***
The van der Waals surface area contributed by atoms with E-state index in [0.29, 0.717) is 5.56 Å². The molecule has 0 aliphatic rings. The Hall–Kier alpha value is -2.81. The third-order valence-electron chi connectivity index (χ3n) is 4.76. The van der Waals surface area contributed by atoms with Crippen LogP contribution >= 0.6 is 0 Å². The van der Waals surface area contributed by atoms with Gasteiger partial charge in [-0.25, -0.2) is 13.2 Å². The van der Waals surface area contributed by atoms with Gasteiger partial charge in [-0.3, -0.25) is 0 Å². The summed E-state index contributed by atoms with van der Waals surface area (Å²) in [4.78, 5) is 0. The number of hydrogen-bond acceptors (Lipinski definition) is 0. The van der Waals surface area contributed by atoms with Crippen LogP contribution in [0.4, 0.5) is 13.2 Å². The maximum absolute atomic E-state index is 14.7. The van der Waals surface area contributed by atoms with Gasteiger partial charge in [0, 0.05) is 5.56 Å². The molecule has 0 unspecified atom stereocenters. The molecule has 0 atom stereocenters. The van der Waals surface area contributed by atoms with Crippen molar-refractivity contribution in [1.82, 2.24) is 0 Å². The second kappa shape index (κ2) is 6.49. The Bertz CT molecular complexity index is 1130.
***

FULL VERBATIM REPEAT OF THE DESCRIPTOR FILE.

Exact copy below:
The van der Waals surface area contributed by atoms with E-state index in [0.29, 0.717) is 5.56 Å². The molecule has 0 aliphatic rings. The Hall–Kier alpha value is -2.81. The third-order valence-electron chi connectivity index (χ3n) is 4.76. The van der Waals surface area contributed by atoms with Crippen LogP contribution >= 0.6 is 0 Å². The van der Waals surface area contributed by atoms with Gasteiger partial charge in [-0.25, -0.2) is 13.2 Å². The van der Waals surface area contributed by atoms with Gasteiger partial charge in [-0.3, -0.25) is 0 Å². The summed E-state index contributed by atoms with van der Waals surface area (Å²) in [4.78, 5) is 0. The number of hydrogen-bond acceptors (Lipinski definition) is 0. The van der Waals surface area contributed by atoms with Crippen LogP contribution in [0.4, 0.5) is 13.2 Å². The maximum absolute atomic E-state index is 14.7. The van der Waals surface area contributed by atoms with Gasteiger partial charge in [0, 0.05) is 5.56 Å². The molecule has 0 unspecified atom stereocenters. The molecule has 0 atom stereocenters. The van der Waals surface area contributed by atoms with Crippen molar-refractivity contribution in [1.82, 2.24) is 0 Å². The second kappa shape index (κ2) is 6.49. The Bertz CT molecular complexity index is 1130.